Your Loan Officer Is Interviewing You: Tips to Impress
- posted 11.30.2011
- Rosemarie Pirio
- Home Loans
Mortgage rates are at all-time lows, and as a savvy homeowner or future homeowner, you realize the opportunity and want to hop on it. While yes, there is opportunity, it's also no mystery that the mortgage industry is changing rapidly: government regulations and guidelines have become stricter, qualification standards have risen, and new laws are coming out daily. Now, more than ever, it's important to trust the loan officer you are working with. But this trust works both ways. Loan officers want to work with borrowers who will qualify, repay the loan, have done some research and are prepared to get a loan; otherwise time spent on a borrower that doesn't meet these criteria, is simply time wasted.
Many loan officers now operate online, which poses a dilemma since there is no real face-time: how can a borrower show the loan officer that they are worth the time and effort and how can a loan officer demonstrate his/her expertise and trustworthiness all through email and phone conversations?
It's the Digital Age, Show Yourself
These days everyone has a Facebook or a LinkedIn, so why not show yourself? Rice University conducted a study in 2009 examining members of Prosper.com, an online lending site where people looking for loans are matched up with individual lenders based on loan variables; borrowers are able to provide optional photos. A team hired by Professor Duarte of Rice University, rated loan applicants based solely on their photos to determine their trustworthiness. Those that "appeared" to be trustworthy by the team were more likely to get a loan from Prosper.com and tended to have a credit score about 20 points higher than those determined to be untrustworthy. Duarte says “the pictures are revealing something about the behavior of these people that is not taken into account in the credit score model.”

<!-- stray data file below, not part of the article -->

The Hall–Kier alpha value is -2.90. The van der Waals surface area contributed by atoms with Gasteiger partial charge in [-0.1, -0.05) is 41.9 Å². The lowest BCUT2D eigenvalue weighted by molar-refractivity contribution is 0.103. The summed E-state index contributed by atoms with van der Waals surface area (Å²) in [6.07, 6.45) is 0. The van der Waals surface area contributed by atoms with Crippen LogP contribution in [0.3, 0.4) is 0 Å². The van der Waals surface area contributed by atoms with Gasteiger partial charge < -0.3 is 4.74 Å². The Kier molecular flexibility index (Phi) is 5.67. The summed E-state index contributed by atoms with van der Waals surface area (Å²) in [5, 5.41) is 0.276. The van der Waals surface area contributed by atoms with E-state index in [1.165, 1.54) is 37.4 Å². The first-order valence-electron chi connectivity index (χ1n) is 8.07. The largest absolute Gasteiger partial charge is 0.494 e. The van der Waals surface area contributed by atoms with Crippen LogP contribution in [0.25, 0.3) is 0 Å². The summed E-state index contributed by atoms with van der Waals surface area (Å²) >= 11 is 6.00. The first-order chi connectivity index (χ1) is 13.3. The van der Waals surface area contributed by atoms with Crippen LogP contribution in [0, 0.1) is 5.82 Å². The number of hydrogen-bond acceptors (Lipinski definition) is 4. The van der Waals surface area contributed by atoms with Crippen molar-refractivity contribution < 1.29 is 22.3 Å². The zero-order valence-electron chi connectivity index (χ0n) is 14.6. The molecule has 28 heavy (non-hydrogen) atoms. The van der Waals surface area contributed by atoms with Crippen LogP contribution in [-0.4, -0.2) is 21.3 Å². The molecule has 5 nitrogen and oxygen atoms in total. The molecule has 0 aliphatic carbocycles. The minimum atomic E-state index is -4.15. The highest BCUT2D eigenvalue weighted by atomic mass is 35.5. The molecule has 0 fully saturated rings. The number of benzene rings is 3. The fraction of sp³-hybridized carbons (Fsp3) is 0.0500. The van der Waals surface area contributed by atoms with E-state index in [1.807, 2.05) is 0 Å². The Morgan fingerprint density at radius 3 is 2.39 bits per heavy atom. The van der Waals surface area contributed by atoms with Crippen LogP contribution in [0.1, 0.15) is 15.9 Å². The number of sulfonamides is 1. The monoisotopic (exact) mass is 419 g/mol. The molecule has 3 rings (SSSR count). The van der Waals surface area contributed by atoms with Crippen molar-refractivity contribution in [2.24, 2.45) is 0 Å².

If you have a trustworthy face, include a link to your profile when you write an email to the loan officer. Or, if you're a loan officer trying to gain a borrower's trust, include a link to your profile, because chances are the potential borrower is going to Google you anyways. Why else might you show yourself?
- It adds a personal touch
- A photo will humanize you, it will give you a name and a face
- You will stand out as a borrower or loan agent
- Clearly shows you have nothing to hide
Communicate in a Clear and Polite Way
When you are communicating, whether it be on the phone or through an email, be sure to use correct grammar, and spelling, and always be polite. These things say a lot about you. If you can't get out a full, intelligible sentence, don't be surprised if you don't get a response.
Borrowers: give the loan originator the information he needs to do his job and show that you have done some research already. The fact you have researched tells the agent that you truly intend to get a loan.
Loan agents: this is your time to shine, follow up with the borrower, leave voicemails, send emails and provide the information your borrower wants. This is customer service 101, but unfortunately an area where many loan officers fail to make the grade.
Make Yourself Available
Provide multiple points of contact to the party you are working with. This will make it easier for both the loan officer and the borrower and will help make the entire loan process smoother and faster. If you are quicker to respond to an email than a voicemail, make sure the other party is aware.
People go the extra mile for someone when they like them, so make it as easy as possible for the loan officer, and he will reward you with old-fashion customer service and a great deal. Loan officers, you have to prove you are trustworthy, show your dedication in your follow up and be sure to share some personal details about yourself — build that rapport.